As a mom of three boys, I’ve become accustomed to gross and sometimes abrasive language slung around the house. My 9-year-old sings “The Diarrhea Song” while passing gas in his brothers’ direction. My 11-year-old twins pummel each other with terms like scrub, dummy and stupe (for stupid). And all three boys delight in sharing “Yo Mama” jokes at my expense.
When I express disdain for their foul language, my sons tell me this is how boys connect; when they insult each other, it’s a compliment. And research seems to back their theory. A 2020 study published in the Journal of Men’s Studies reported that fighting for fun, especially derogatory name-calling, is part of boys’ joking culture in schools. Research dating back to the 1990s suggests that for boys, underhanded remarks are a sign of trust, acceptance and belonging (a rule that does not generally apply to girls). Which explains why my son giggled with delight when he found a note from a friend in his backpack with two words: dip wad. For him, that note from that particular boy was a sign of acceptance and belonging.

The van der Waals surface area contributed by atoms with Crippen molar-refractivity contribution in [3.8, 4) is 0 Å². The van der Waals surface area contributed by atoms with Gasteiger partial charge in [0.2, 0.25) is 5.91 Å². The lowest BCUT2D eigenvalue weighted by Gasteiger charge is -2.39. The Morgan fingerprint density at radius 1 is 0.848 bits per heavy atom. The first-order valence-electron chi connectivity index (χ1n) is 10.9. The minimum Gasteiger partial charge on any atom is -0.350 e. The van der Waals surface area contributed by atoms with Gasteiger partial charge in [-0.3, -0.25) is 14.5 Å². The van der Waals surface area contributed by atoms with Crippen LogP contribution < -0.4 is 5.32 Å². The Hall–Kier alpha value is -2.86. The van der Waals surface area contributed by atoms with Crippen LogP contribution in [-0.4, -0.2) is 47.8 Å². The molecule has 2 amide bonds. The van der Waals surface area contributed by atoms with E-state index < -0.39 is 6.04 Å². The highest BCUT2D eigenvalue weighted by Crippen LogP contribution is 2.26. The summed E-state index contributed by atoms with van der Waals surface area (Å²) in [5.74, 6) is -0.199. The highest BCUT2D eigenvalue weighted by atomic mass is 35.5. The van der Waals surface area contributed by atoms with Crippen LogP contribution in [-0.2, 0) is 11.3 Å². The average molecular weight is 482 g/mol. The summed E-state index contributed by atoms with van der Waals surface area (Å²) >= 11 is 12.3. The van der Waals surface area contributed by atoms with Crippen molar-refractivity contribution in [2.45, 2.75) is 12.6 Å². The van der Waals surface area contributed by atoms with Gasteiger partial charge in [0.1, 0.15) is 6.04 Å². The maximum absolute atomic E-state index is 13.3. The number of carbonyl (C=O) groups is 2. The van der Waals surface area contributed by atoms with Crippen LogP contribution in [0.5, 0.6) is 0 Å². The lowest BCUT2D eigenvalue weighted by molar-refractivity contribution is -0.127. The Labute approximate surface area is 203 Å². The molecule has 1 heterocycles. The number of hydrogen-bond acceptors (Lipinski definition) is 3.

“Insults act like glue for boys, bonding them together,” says Ylva Odenbring, professor of education at the University of Gothenburg in Sweden. According to Odenbring’s research, society creates boundaries around how boys and men can show vulnerability and express affection for one another, which can impact their well-being. So instead of hugs and words, they typically learn to connect in ways that are presumably more socially acceptable: insults, vulgarity and potty humor.
According to Michael Gurian, family therapist and author of “Saving Our Sons: A New Path for Raising Healthy and Resilient Boys,” these bonding strategies aren’t just culturally based, they’re rooted in biological and neurochemical differences between the sexes. In fact, research shows that “boys don’t have as much activity in the verbal and emotive regions of the brain as girls,” Gurian says. “That’s why this aggressive form of connecting is a worldwide phenomenon — and it should be viewed as an asset, not a liability.” It even has a name in psychology circles: aggressive nurturance.